Smooth seas do not make skillful sailors.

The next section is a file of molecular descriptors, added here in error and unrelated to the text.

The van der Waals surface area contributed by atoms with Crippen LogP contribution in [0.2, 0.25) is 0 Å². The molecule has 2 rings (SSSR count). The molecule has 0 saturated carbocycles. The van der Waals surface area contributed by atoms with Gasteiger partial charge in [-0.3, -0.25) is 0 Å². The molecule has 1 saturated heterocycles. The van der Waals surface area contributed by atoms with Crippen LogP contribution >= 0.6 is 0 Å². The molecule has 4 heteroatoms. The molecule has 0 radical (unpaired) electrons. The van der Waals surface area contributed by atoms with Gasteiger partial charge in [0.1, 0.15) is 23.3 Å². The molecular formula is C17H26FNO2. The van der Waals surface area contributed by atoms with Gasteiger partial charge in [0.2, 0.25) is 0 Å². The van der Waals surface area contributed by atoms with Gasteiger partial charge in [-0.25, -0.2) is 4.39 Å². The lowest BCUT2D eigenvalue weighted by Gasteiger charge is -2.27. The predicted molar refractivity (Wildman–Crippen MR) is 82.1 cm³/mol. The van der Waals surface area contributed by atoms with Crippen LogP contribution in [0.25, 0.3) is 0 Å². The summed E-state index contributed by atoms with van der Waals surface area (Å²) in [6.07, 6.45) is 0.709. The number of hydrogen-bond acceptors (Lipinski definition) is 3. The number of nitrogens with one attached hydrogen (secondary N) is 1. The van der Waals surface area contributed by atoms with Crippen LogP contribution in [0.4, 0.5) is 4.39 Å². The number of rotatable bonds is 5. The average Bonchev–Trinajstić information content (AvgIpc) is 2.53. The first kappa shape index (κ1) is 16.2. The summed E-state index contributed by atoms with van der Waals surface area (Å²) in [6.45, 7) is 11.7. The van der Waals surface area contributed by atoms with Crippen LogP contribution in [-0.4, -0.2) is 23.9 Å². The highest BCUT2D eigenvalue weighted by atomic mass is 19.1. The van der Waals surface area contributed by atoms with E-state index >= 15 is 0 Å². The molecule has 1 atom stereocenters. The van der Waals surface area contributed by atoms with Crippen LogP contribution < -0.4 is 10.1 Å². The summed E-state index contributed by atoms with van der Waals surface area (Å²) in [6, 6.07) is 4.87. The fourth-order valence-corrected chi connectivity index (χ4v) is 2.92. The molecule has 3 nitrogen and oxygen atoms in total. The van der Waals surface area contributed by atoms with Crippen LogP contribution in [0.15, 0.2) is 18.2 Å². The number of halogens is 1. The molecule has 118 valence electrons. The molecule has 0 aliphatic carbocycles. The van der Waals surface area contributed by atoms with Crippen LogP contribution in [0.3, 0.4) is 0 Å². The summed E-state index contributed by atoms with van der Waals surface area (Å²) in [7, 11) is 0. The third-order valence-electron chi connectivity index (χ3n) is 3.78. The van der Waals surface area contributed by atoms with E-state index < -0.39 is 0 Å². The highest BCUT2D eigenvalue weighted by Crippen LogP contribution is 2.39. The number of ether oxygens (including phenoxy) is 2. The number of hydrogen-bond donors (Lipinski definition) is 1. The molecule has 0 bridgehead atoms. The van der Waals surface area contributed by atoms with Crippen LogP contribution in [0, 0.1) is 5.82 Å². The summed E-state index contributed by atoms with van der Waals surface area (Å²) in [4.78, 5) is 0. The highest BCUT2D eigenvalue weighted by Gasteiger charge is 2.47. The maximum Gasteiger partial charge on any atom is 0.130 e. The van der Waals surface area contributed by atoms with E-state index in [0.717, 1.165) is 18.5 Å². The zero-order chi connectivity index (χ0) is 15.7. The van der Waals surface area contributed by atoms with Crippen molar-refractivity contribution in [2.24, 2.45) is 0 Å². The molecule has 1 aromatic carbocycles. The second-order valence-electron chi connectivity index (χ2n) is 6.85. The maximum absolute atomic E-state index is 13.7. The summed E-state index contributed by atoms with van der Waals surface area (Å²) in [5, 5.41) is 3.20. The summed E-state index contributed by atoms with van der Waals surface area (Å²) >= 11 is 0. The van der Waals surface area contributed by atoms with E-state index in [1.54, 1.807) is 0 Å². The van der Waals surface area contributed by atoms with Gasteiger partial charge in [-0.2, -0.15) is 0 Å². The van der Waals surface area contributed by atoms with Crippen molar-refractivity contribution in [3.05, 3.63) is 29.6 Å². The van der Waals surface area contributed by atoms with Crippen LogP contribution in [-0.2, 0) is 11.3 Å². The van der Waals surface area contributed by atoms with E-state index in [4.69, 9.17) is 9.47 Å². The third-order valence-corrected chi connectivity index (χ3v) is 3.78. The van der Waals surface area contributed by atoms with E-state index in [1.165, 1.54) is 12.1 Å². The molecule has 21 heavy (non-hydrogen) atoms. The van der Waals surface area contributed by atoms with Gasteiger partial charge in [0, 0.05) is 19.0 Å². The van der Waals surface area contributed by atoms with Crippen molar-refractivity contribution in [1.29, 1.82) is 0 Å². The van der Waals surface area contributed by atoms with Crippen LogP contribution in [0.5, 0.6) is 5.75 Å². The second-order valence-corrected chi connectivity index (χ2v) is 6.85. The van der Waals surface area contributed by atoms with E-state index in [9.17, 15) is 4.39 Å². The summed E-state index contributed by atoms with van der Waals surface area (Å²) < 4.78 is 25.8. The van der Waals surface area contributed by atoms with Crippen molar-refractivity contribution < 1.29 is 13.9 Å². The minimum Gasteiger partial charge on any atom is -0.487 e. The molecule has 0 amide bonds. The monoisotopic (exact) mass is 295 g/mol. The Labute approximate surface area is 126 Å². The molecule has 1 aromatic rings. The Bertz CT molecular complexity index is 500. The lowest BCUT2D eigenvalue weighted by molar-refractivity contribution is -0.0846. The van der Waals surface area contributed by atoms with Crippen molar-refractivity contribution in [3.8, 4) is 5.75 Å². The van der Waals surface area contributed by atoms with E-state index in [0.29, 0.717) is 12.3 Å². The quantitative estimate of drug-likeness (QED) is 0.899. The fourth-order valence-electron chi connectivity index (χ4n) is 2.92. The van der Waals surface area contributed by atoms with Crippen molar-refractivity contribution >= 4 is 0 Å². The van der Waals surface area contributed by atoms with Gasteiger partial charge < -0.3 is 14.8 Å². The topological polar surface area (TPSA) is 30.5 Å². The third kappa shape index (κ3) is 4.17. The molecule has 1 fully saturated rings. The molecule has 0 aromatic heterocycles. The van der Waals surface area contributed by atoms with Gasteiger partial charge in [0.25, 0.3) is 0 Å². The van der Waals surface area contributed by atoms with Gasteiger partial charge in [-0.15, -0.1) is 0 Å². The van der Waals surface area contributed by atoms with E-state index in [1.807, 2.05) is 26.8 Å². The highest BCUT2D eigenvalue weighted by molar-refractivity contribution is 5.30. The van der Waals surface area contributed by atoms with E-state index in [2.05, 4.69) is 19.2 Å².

Recovery does not need to be perfect. In whatever way one defines recovery from their addictions, perfection should never be part of the requirements. Granted, in the beginning of the process, it is a good idea to create a temporary set of circumstances that minimizes disruptions and unforeseen obstacles. Total safety, however, should not be sought as a prerequisite for success. It is important that our recovery not rely on our lives being totally predictable and stable because this is not the nature of life. While it is a good idea to create a structure for our lives that can stand to encourage functional navigation, we should simultaneously be developing the ability to remain flexible in the face of unforeseen adversity. And whatever philosophy we employ to teach ourselves this flexibility, there is no way to truly learn other than to experience the parts of life that necessitate its application. So while we can benefit from developing a functional lifestyle, we should still allow the inevitable storms that blow through our lives, using them to hone our skills and improve our ability to deal with whatever unfolds before us without a reliance on our addictions.